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The Dangers of Heartworm in Pets

 by jaime on 20 Jun 2014 |
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Heartworm is a serious and potentially fatal condition that affects both dogs and cats. Heartworm is an internal parasite that lives in the host's heart and pulmonary arteries. If left untreated, a heartworm infection can lead to complications such as organ damage and ultimately death. The condition is more prevalent in canines than felines. Heartworm can be found in other mammals including humans, but dogs are the most common host. Although cats can harbor the condition, they are typically more resistant to heartworm infection than dogs.

Outdoor pets are at an increased risk of developing heartworm than indoor pets. Since heartworm is spread by mosquitos, pets are more at risk during the summer months. Pets that live in warm weather climates where mosquito are present all year are at risk year round. Outdoor pets should be kept indoors during hours when mosquito are most active.

Pets may not show any outward symptoms of heartworm infection until the condition is quite advanced. There are typically more heartworms present in dogs than in cats, however a few worms in a feline may be fatal.  Heartworms tend to live longer in dogs than cats. Signs of heartworm infection may include:
  • Weight loss
  • Lethargy
  • Loss of appetite
  • Shortness of breath
  • Dull coat
  • Blood in the stool and/or sputum.

As the condition progresses, the animal's breathing may become labored. Felines may exhibit diarrhea, vomiting and/or convulsions. The severity of the condition depends on several factors such as the number and location of the worms, the length of time that the animal has been infected and the state of the their immune system.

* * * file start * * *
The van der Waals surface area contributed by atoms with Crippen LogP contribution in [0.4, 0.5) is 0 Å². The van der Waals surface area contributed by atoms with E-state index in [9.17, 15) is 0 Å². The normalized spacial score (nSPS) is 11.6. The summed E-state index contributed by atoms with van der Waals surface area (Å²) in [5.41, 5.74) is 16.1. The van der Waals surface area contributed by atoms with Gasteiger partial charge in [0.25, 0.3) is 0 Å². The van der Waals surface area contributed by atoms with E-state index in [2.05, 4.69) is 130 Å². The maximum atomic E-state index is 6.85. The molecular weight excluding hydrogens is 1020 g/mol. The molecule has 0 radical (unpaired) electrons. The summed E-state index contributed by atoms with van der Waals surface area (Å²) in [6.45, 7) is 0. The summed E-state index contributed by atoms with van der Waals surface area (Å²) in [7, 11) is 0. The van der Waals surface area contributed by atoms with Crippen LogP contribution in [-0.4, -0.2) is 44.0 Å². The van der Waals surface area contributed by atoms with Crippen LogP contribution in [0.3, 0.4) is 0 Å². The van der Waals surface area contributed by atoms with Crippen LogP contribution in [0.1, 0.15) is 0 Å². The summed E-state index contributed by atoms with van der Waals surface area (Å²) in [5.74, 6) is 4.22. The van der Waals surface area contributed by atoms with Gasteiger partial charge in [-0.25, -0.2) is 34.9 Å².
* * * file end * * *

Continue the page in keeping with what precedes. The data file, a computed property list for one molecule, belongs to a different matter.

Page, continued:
Treatment of heartworms can pose its own threat and may lead to complications or even death in cases of severe infestation. The drugs used to treat heartworm infection may cause severe reactions in certain dog breeds. Surgery may be another option to remove heartworms, but this alternative is usually only reserved for the most critical cases. Surgery may sometimes be a better option for cats. Taking proper preventative measures is the best course of action to protect your pet against heartworm infection.

There are several medications that are effective in preventing heartworm. Although there are more medications available for dogs, there are also a few available for prevention of heartworm in cats. Always consult your veterinarian in determining the proper course of heartworm prevention for your pet. Many of the heartworm preventatives are also effective in preventing ear mites, fleas and other intestinal parasites. Before beginning any course of treatment for heartworm prevention, have your veterinarian test your dog or cat for heartworm. At the age of six months, dogs and cats should be tested for heartworm infection. Tests should be performed annually after the initial exam. Pet owners should take heartworm infestation seriously and the potential dangers that may occur, especially for those pets in areas or during seasons when mosquitoes are primarily active.


Want to protect your four-legged friend from heartworm? Our online store stocks heavily discounted (up to 75% off) heartworm treatments.

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